Zika Virus

Zika Questions By: Gage Kemp & Luke Kotz

About The Zika Virus

Spread to people primarily through the bite of an infected Aedes species mosquito. The most common symptoms of Zika are fever, rash, joint pain, and conjunctivitis (red eyes). The illness is usually mild with symptoms lasting for several days to a week after being bitten by an infected mosquito. People usually don’t get sick enough to have to go to the hospital, and they very rarely die of Zika. For this reason, many people might not realize they have been infected. However, Zika virus infection during pregnancy can cause a serious birth defect called microcephaly, as well as other severe fetal brain defects. Once a person has been infected, they are likely to be immune from future infections.

What is currently being done to fight the Zika virus?

GMO mosquitos are being mass released, and when they mate they are unable to reproduce or the larva die. Which results in a massive drop in population by 90%. Many people are concerned about the effects of releasing the mosquitos, but it has been approved by scientists.

Could we use GMO mosquitos to remove the Zika carrying mosquito population?

The idea is to modify the mosquito genotype so they will not be able to reproduce. If the mosquitoes are released and mate with the wild-type mosquito, their 100% of the offspring would have the toxin. If a larva has the toxin, it would not be able to reproduce for the next generation. You would reduce the number of mosquitoes in that generation by about 90%.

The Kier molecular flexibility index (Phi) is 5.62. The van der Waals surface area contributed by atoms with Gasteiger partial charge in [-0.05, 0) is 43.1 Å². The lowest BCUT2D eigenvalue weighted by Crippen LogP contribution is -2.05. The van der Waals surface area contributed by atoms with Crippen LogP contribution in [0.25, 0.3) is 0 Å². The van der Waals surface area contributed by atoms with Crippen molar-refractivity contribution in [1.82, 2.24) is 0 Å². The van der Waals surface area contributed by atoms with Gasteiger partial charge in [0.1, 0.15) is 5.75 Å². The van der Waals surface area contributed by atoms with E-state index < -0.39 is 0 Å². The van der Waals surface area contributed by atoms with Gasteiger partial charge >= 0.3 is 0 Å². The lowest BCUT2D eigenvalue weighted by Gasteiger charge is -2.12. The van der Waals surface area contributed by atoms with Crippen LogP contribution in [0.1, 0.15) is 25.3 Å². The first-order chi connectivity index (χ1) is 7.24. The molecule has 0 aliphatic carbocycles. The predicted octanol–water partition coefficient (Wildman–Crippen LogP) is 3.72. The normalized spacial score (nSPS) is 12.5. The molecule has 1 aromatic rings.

It is very difficult to predict what will happen if you remove mosquitoes from the ecosystem, but there are not many organisms that feed on a specific and exclusive mosquito diet. The food chain will hardly be affected by targeting a specific species of mosquito, and not all mosquitoes. All these genetic modifying ideas are extremely specific. You just target one mosquito species at a time, which is very different from insecticides that kill not just all mosquitoes, but all insects, too.

When you release something that has a gene drive, however, could it potentially jump into other organisms, which is a worry of many citizens.

Bibliography

"Zika Virus." N.p., n.d. Web.

"GMOs Didn't Cause Zika Outbreak." FactCheckorg. N.p., 23 Feb. 2016. Web. 13 May 2016.

Powell, Harvard Staff Writer, Alvin. "Deploying Mosquitoes against Zika." Harvard Gazette. N.p., 28 Mar. 2016. Web. 13 May 2016.